Even Mr Trump, a man who never met a setback he did not try to spin, has had trouble ignoring the plummeting poll ratings that have resulted. In a CNN poll published on Monday, 57% disapproved of his performance as president, with 38% approving. Those are the kind of numbers Jimmy Carter and fellow one term President George HW Bush racked up.

Overall, the incumbent is 14 points behind his Democratic challenger, Joe Biden. In what should be further cause for alarm, Mr Trump’s support among white voters without degrees is falling, and his problem with women has grown worse. In 2016 he was 14 points behind with women voters. A recent poll put him 25 points behind.

As ever with the defensive Mr Trump, his instinct is to go on the attack. That could signal more sackings, more likely it will mean getting back on the rally circuit, the place he feels comfortable and wanted.

His supporters argue the Black Lives Matter protests, which brought hundreds of thousands on to the streets, are a green light for the Trump rallies to restart. The president has suggested the first event could even be as soon as next week. This at a time when 113,000 Americans have died from Covid-19, and when the White House infectious diseases adviser, Dr Anthony Fauci, has warned the pandemic “isn’t over yet”.

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Just when the US might benefit from devoting its considerable energies into tackling its policing and race relations crises, or even simply pausing for a period of reflection after a dreadful start to the year, the President will in effect be firing the starting gun in the race to the White House.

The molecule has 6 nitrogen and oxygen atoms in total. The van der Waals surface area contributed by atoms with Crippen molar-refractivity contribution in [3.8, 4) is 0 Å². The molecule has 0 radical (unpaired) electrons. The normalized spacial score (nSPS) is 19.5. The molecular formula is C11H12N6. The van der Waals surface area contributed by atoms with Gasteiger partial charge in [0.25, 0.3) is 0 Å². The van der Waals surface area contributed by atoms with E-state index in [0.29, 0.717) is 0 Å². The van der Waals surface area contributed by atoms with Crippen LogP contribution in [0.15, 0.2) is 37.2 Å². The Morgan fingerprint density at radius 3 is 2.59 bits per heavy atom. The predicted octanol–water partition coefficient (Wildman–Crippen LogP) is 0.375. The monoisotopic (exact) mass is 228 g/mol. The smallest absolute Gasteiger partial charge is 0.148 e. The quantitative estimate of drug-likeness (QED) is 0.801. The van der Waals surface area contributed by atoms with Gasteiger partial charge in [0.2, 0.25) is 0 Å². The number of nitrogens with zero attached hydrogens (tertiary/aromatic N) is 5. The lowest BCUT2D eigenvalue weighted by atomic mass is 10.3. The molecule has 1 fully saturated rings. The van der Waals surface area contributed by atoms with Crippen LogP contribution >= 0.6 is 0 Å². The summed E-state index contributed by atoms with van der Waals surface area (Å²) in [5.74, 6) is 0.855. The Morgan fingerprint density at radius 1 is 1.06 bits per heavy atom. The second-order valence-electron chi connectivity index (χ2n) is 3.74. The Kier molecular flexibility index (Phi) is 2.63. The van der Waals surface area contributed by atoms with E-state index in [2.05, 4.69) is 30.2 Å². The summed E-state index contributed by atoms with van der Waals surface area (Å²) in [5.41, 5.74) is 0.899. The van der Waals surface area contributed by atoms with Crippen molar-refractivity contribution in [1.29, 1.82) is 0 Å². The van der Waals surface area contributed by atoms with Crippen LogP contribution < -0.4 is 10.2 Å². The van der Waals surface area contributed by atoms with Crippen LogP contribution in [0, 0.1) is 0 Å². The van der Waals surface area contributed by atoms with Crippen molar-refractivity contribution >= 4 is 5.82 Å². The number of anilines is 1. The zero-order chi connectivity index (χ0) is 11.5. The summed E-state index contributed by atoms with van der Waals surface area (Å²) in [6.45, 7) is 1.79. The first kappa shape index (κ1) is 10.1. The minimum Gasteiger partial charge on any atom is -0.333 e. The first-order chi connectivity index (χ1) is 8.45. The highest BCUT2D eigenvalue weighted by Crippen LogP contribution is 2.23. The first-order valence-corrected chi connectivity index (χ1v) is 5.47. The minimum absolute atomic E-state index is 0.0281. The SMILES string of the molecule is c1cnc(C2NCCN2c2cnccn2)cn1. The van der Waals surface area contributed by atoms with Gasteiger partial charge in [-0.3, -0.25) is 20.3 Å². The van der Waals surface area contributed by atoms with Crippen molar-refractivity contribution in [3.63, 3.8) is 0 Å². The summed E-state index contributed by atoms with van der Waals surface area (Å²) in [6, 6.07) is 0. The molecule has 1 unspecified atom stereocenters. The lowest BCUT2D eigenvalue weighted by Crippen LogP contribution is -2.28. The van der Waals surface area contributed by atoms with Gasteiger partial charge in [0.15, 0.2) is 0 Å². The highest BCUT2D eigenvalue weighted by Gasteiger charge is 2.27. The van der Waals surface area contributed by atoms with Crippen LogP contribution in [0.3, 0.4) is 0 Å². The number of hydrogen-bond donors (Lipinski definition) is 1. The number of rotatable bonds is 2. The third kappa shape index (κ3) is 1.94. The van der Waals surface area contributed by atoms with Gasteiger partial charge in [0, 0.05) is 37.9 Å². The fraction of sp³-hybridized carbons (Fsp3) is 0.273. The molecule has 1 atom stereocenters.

Judging by their advertising, both sides will be using the recent protests to boost their arguments. Mr Trump knows it worked for Richard Nixon in 1968, but he was not the incumbent. It is a tactic fraught with danger in as much as it risks fuelling further tension and division, the last thing the country needs.

We know from past experience the kind of candidate Mr Trump becomes when he fronts one of his rallies. Crowds chanting for Hillary Clinton to be locked up, the mocking of a disabled reporter, the harassment of the press; his rallies in the run up to the 2016 election set a sour tone for his presidency from the off. Who will be the scapegoats this time?

Mr Trump could do with some wise counsel at this point, but that looks in desperately short supply, not least from his own party. Too many Republican candidates are afraid to criticise Mr Trump lest his base turns against them. But as of now he has shown himself unwilling to listen to anyone else.

Whatever campaign slogan he settles on, Mr Trump will doubtless position himself as the man to save America. Who will save America from Mr Trump is the question his Republican colleagues should be asking themselves.